One her favorite aspects of the con is the cosplay, and she is not alone. People-watching is an activity in and of itself, and it is what fuels the popularity of its famous parade.In consideration of the overlap of religious practice and fandom, Hinds said that for those people working in a “tradition where you invoke deity, draw down the Goddess or the God, [you are] opening yourself up to other identities.”
“I think in cosplay people do that a lot that,” she continued, adding that she often likes to speculate why someone chose a particular costume: was it just fun, or does it draw out a part of their spirit that is otherwise unexpressed in their daily lives?
When asked how comfortable she is as a Pagan at DragonCon, she said very comfortable, adding, “You have so many flavors of geek here […] and Pagan is just one more. You are not singling yourself out.” Hinds said that there are very few public, secular conventions where she feels open about being Pagan. DragonCon is one of them.
Meghan Harker, a Victorian spiritualist, agreed, saying “People are more open-minded here. I have never been accosted for being a spiritualist or dressing like this.” Harker enjoys the Victorian Gothic aesthetic. However, Harker did add that she would like to see a better representation of this niche genre in panel discussions at the con.
For those of any particular religion, Pagan or not, the interest in fandom might speak directly to their religious beliefs, and even support them. Yet, for those people without religious affiliations, such as atheists, secularists, or “nones,” fandom and the mythologies resident in their worlds might provide a place to connect to deeper meanings, philosophy, and one’s own spirit. In that way, the con itself becomes an important personal pilgrimage, bringing together people of like minds and allowing for the expression of spirit in a safe space.DragonCon is certainly not the only pop culture convention of its kind. But not all “geek conventions” are multi-genre-based, like DragonCon. Some focus on a particular medium, such as comics, manga or gaming (e.g. ComicCon or MomoCon). Others are devoted to a particular pop culture product, such as Star Trek or BronyCon. Others still are focused on the demographics of the attendees, such as Seattle’s GeekGirlCon or the new BlerDCon.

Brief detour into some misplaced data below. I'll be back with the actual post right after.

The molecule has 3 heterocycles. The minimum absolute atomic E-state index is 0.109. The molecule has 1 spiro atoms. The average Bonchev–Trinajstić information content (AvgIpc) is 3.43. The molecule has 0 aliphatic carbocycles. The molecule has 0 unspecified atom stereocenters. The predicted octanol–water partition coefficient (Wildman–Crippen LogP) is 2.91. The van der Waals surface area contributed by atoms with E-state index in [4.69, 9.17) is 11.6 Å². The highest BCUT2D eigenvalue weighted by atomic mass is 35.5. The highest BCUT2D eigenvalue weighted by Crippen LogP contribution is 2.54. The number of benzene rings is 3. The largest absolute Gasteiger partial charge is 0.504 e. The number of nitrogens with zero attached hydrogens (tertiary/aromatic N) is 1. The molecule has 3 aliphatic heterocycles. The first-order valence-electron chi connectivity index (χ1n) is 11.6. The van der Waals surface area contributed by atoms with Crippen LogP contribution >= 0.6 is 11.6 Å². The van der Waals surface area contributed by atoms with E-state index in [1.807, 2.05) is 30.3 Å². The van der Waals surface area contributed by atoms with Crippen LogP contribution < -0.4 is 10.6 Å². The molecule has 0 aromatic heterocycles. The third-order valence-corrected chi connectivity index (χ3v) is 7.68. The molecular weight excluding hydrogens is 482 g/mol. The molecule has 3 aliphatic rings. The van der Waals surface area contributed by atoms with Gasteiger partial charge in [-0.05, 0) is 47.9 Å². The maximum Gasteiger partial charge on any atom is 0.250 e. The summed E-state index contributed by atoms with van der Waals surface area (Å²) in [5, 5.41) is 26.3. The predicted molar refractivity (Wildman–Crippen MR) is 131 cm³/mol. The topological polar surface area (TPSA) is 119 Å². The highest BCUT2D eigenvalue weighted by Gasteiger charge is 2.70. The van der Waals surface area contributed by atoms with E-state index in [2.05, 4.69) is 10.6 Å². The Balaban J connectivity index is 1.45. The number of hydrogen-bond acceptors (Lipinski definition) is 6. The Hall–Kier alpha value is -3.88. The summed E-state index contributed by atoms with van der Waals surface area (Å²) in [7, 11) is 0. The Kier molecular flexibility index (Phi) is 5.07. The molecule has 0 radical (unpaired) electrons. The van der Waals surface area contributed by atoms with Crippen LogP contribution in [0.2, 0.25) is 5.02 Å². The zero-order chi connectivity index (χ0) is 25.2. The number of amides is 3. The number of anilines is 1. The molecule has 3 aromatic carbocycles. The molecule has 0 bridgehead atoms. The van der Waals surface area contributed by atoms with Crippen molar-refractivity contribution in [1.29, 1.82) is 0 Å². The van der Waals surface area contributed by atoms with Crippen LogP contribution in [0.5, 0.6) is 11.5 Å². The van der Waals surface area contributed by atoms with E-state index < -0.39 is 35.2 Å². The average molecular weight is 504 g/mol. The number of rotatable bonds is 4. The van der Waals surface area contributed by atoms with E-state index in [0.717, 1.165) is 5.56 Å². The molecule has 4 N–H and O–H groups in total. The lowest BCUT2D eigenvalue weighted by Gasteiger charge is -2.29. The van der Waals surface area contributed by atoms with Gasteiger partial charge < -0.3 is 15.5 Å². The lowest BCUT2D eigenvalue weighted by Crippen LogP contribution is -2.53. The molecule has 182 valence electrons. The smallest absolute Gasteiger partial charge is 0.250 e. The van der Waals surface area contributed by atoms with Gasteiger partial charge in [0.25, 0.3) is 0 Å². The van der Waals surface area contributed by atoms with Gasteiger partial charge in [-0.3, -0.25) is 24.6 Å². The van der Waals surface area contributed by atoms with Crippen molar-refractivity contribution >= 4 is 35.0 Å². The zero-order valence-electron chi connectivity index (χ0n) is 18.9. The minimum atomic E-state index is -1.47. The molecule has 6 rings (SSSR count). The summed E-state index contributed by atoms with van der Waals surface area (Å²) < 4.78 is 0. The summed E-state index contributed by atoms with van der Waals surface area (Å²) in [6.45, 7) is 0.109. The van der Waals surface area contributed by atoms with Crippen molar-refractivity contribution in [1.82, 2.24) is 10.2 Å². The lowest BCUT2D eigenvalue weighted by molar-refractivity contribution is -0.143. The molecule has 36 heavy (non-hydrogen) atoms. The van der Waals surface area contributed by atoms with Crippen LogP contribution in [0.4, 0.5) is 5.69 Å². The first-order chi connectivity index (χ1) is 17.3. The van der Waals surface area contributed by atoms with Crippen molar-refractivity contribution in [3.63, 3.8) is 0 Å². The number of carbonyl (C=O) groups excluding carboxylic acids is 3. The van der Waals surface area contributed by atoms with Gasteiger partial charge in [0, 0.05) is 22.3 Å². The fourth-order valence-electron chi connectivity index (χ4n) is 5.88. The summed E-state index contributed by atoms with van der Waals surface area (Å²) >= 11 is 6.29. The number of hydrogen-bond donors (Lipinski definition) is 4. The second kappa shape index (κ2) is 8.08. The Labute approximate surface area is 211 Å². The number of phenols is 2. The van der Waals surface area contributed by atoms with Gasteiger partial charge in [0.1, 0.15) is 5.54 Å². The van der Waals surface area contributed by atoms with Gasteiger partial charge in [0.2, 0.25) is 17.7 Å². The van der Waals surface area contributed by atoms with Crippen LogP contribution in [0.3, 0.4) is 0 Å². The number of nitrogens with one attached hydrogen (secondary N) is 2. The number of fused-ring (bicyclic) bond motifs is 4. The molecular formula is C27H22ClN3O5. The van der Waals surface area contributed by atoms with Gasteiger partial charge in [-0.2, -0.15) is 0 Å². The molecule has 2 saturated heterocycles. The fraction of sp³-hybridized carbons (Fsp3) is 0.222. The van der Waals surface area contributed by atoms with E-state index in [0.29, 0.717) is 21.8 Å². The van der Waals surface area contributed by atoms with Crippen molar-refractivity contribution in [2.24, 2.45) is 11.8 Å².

As for Atlanta’s DragonCon, the convention remains one of the biggest in the U.S. and continues to grow each year. In 1987, it was held in one hotel and attracted 1,200 fans. Today, it needs five hotels and three of Atlanta’s AmericasMart buildings in order to contain its vast programming. Aside from this year’s record crowds, DragonCon also reportedly had to enlarge its gaming space by 60% just to accommodate demand. In addition, over the four days, most of the convention hotels are completely off-limits to non-DragonCon attendees, and the downtown Atlanta area is completely transformed.
Whether the experience provided is secular or spiritual, DragonCon appears to be successfully feeding a deeper need in its attendees, and that alone keeps them coming back year after year.